To be very clear : processor architecture allow CPU to operate in two mode, Kernel Mode and User Mode, the Hardware instruction allow switching from one mode to the other.

memory can be marked as being part of user space or kernel space.

When CPU running in User Mode, the CPU can access only memory that is being in user space, while cpu attempts to access memory in Kernel space the result is a "hardware exception", when CPU running in Kernel mode, the CPU can access directly to both kernel space and user space ...

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Trying to give a very simplified explanation

Virtual Memory is divided into kernel space and the user space. Kernel space is that area of virtual memory where kernel processes will run and user space is that area of virtual memory where user processes will be running.

This division is required for memory access protections.

Whenever a bootloader starts a kernel after loading it to a location in RAM, (on an ARM based controller typically)it needs to make sure that the controller is in supervisor mode with FIQ's and IRQ's disabled.

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IN short kernel space is the portion of memory where linux kernel runs (top 1 GB virtual space in case of linux) and user space is the portion of memory where user application runs( bottom 3 GB of virtual memory in case of Lunux. If you wanna know more the see the link given below :)

http://learnlinuxconcepts.blogspot.in/2014/02/kernel-space-and-user-space.html

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The kernel space means a memory space can only be touched by kernel. On 32bit linux it is 1G(from 0xC0000000 to 0xffffffff as virtual memory address).Every process created by kernel is also a kernel thread, So for one process, there are two stacks: one stack in user space for this process and another in kernel space for kernel thread.

the kernel stack occupied 2 pages(8k in 32bit linux), include a task_struct(about 1k) and the real stack(about 7k). The latter is used to store some auto variables or function call params or function address in kernel functions. Here is the code(Processor.h (linux\include\asm-i386)):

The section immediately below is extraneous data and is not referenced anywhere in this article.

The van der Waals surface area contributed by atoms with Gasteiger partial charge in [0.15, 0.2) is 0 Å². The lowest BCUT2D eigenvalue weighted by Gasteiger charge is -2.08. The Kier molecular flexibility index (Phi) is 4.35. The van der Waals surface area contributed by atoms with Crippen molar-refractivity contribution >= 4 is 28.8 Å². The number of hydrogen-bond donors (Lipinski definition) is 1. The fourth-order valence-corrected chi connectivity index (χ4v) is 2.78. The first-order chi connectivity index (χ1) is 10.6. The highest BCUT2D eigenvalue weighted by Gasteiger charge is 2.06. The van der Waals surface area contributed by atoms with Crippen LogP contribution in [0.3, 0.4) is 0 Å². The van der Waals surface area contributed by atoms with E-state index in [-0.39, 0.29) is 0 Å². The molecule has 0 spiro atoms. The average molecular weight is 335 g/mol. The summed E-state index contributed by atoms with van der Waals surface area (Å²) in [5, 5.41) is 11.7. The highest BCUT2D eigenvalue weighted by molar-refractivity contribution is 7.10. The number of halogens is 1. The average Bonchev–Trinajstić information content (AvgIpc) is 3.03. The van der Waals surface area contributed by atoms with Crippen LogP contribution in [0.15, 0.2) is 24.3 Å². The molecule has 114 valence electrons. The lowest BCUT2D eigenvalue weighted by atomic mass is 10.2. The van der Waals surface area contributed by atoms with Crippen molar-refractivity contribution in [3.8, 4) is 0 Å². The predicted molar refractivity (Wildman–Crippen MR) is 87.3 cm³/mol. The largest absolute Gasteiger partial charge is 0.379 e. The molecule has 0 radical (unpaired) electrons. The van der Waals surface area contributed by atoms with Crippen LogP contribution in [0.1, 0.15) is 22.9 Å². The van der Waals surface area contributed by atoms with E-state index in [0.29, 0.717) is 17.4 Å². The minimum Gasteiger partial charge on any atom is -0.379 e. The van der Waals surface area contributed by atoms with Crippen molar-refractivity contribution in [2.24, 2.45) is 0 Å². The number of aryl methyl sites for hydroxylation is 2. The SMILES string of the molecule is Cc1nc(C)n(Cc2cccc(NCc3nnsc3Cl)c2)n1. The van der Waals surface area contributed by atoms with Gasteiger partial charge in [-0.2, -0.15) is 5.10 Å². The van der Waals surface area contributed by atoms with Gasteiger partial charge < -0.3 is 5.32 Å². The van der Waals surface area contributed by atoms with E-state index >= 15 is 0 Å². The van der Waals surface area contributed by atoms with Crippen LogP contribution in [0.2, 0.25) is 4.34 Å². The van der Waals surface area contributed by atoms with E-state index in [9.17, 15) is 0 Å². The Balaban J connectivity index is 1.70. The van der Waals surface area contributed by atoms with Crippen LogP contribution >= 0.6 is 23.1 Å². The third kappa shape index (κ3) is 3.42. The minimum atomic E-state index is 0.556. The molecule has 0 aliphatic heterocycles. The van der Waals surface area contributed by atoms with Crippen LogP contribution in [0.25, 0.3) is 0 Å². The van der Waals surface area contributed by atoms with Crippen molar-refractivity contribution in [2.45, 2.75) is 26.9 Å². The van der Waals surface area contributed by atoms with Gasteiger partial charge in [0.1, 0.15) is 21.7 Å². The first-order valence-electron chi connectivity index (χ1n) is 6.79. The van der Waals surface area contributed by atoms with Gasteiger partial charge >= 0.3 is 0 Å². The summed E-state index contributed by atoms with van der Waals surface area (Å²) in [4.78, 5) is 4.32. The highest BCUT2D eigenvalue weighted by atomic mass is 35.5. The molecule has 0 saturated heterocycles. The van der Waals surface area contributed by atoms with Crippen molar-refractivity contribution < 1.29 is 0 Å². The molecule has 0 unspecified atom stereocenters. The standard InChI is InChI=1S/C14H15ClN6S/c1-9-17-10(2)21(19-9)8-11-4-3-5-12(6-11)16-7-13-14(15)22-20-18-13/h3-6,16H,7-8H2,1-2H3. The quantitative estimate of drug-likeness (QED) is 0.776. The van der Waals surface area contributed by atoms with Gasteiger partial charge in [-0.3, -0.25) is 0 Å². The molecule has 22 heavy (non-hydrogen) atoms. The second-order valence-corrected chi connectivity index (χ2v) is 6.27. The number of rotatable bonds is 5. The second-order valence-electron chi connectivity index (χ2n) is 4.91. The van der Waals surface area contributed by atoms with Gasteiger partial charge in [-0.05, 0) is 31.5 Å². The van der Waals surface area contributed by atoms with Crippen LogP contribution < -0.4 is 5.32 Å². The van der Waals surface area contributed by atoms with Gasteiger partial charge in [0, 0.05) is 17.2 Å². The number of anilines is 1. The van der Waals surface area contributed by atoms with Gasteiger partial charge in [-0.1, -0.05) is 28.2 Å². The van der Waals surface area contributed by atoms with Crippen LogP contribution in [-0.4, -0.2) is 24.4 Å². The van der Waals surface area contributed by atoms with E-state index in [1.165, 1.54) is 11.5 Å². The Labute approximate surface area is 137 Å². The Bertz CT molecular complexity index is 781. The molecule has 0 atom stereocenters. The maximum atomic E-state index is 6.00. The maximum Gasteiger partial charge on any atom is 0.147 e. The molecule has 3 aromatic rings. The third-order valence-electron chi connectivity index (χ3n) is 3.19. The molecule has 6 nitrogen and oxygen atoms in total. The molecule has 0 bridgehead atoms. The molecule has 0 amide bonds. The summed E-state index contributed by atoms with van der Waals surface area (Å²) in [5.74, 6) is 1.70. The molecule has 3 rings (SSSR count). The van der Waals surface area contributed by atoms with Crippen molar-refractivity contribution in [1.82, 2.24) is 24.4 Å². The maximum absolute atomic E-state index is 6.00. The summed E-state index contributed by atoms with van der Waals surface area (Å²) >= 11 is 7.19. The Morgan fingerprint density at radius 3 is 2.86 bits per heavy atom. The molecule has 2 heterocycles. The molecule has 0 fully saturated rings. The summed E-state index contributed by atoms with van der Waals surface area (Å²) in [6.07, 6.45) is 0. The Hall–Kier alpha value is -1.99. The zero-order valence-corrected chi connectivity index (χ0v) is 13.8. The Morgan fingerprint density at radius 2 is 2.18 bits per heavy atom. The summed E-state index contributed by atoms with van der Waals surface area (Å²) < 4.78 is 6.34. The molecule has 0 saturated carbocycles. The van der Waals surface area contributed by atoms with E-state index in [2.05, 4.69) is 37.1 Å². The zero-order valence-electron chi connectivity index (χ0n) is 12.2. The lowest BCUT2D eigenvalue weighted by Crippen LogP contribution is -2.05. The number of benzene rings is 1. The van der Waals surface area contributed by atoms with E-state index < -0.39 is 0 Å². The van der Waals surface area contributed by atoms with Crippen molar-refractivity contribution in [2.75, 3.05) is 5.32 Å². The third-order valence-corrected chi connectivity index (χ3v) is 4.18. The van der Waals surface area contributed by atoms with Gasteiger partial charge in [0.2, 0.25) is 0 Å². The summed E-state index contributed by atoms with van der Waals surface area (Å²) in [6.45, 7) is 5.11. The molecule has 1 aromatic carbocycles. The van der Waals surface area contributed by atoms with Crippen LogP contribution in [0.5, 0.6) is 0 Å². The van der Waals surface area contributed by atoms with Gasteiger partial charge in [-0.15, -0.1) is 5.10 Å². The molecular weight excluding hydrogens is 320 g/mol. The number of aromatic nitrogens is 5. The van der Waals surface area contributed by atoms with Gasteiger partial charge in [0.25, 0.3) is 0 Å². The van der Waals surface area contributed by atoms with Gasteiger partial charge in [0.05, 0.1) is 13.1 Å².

#define THREAD_SIZE (2*PAGE_SIZE)
#define alloc_task_struct() ((struct task_struct *) __get_free_pages(GFP_KERNEL,1))
#define free_task_struct(p) free_pages((unsigned long) (p), 1)

__get_free_pages(GFP_KERNEL,1)) means alloc memory as 2^1=2 pages.

But the process stack is another thing, its address is just bellow 0xC0000000(32bit linux), the size of it can be quite bigger, used for the user space function calls.

So here is a question come for system call, it is running in kernel space but was called by process in user space, how does it work? Will linux put its params and function address in kernel stack or process stack? Linux's solution: all system call are triggered by software interruption INT 0x80. Defined in entry.S (linux\arch\i386\kernel), here is some lines for example:

ENTRY(sys_call_table)
.long SYMBOL_NAME(sys_ni_syscall)   /* 0  -  old "setup()" system call*/
.long SYMBOL_NAME(sys_exit)
.long SYMBOL_NAME(sys_fork)
.long SYMBOL_NAME(sys_read)
.long SYMBOL_NAME(sys_write)
.long SYMBOL_NAME(sys_open)     /* 5 */
.long SYMBOL_NAME(sys_close)
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Kernel space & virtual space are concepts of virtual memory....it doesn't mean Ram(your actual memory) is divided into kernel & User space. Each process is given virtual memory which is divided into kernel & user space.

So saying "The random access memory (RAM) can be divided into two distinct regions namely - the kernel space and the user space." is wrong.

& regarding "kernel space vs user space" thing

When a process is created and its virtual memory is divided into user-space and a kernel-space , where user space region contains data, code, stack, heap of the process & kernel-space space contains things such as the page table for the process, kernel data structures and kernel code etc. To run kernel space code, control must shift to kernel mode(using 0x80 software interrupt for system calls) & kernel stack is basically shared among all processes currently executing in kernel space.